ELV’s Invariable Inverse Endorsement Postulate: The quality of anything is inversely proportional to the number of celebrities endorsing it.
Let’s get a few things out of the way right away: The Sugar Factory is a “concept” restaurant, carefully calculated to corral casino crowds to consume its confections. It neither aspires to be, or can compete with, the better three-meal-a-day joints around town like Simon, MOzen, The Verandah, et al. Its competition is places like the Cheesecake Factory, Serendipity 3, and whatever and wherever sappy, shocking, over-the-top, sweet, sugary succulence is being supplied to our slack-jawed citizens.
For these reasons, The Food Gals® (#s 1 & 2) hated it. Loathed it with the loathing that dare not speak its name. Hated it with a passion ELV usually reserves for beets and deep-dish pizzas (see post below). “Too sweet, too cloying, too caloric….just too too much,” was the chorus ELV heard over and over again at our recent brunch.
“But that’s the point,” was ELV’s rejoinder. “If the measure of a restaurant is how well it accomplishes its intentions, the Sugar Factory succeeds on all levels. Oh, and by the way, the tourists will eat this stuff up.”
“Maybe,” came the chorus, “but the chocolate pizza and raspberry fruit dessert crepe were so teeth-achingly sugared, even one bite was impossible.” (Keep in mind, Food Gal #1 has a serious sweet tooth and she was shouting the loudest.)
“Okay,” said ELV. “I’ll admit those were sinisterly sweet, but the savories were surprisingly satisfying.”
“What about the ham and egg sandwich with country gravy that looked like someone threw up on my plate?” was the retort from FG2.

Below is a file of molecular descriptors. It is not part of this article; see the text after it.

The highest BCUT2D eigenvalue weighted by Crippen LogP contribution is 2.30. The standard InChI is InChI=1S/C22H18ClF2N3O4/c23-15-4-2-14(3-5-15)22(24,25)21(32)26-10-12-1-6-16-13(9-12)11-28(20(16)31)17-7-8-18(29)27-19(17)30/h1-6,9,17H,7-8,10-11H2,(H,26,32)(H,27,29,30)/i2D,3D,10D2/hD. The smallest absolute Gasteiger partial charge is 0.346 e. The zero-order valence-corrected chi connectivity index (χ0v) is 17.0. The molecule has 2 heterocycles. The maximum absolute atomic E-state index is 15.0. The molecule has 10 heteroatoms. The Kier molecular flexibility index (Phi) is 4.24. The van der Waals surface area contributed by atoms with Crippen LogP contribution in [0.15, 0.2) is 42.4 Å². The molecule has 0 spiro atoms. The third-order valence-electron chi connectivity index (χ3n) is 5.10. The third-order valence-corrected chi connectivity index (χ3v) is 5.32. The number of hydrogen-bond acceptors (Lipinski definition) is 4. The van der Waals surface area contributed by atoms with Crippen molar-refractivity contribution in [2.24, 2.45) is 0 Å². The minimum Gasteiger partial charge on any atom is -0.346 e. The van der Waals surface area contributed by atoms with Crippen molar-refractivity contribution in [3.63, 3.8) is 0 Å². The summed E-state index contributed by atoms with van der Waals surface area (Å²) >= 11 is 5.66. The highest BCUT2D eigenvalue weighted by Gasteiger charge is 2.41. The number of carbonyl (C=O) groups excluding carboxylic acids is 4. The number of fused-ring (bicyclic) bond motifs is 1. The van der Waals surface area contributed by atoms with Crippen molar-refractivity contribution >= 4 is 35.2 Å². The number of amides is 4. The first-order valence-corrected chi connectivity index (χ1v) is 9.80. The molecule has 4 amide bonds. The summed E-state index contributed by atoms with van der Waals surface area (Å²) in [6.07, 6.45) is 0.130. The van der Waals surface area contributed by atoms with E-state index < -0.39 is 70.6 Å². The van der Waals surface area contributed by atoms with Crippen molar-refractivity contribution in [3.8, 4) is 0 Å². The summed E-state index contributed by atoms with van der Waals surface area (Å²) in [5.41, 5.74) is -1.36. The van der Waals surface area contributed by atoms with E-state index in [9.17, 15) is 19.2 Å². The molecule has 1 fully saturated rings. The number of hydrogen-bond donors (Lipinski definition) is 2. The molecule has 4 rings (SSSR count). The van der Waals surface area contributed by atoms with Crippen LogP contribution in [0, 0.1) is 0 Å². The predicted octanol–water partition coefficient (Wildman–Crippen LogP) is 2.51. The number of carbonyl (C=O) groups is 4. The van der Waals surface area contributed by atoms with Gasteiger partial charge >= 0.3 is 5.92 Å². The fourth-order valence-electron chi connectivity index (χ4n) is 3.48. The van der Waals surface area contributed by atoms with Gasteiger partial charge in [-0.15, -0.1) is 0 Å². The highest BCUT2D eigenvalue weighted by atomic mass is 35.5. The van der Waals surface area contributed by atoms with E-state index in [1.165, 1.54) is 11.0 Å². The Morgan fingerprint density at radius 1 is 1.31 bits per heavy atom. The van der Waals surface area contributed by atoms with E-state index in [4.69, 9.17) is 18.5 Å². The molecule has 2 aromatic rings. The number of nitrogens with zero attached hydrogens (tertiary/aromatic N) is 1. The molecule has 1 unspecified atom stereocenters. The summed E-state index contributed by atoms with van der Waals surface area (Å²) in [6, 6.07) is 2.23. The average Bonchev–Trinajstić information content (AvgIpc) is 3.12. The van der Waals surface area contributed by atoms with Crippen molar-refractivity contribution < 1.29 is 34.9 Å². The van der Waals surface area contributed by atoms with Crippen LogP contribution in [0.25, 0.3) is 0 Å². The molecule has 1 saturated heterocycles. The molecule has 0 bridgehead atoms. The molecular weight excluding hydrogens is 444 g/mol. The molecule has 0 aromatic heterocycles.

Maybe it wasn’t much to look at,” came our response, but it was darn tasty and the country (milk) gravy was as good as any I’ve had in Tennessee. Furthermore, the red velvet cakes were fluffy and light, the steak and eggs a decent version, and the BLT crepe chock full of crispy bacon — and who doesn’t love that?”
“And furthermore (ELV was on a roll now), the pizza was a passable pie (when speaking to his ex- and his gf at the same time, ELV is even more alliterative than usual), and those fresh-made doughnuts were addictively good, and the melted chocolate chef Michel Gillet is using in the hazelnut chocolate fondue is a thing of beauty. You can’t assess the food here through the epicurean sensibilities of a L’Atelier or B&B fan, you have to just accept the premise for what it is and see if it succeeds at what it sets out to do.”
“And just what would that be?” was their joint reply. “Overload Americans with huge sugar concoctions and a 22 page, all-things-to-all-people menu? Enough already!”
The problem is, ELV can see all sides of this debate. On a sociological and societal level, The Food Gals are right, of course. Vegas needs another 24 scoop King Kong “Situation” sundae the way it needs another scandalous night club.
But on another level, they’re wrong. Vegas tourists really do eat this stuff up, and they’re here on vacation to cut loose with the pocketbook and the waistline. Damn the calories! Full indulgence ahead! — and places like the SF are there to make them feel sinful in a very sweet sort of way.
It’s not my kind of food. It’s not my kind of restaurant. But if I was a twenty-something on a date, or feeding a crowd, or a dude with kids of all ages, I’d be here all the time.
Bottom line: the food is as good as Serendipity 3, and the American bistro design miles more romantic and fun, although the noise level will be borderline intolerable for anyone over forty.
And we’re still remembering how good that fondue was, and why our dentist and cardiologist don’t want us coming here anymore.
ELV’s first meal here cost him $27. The second one was comped.
In the Paris Hotel and Casino
3655 Las Vegas Blvd. South
Las Vegas, NV 89109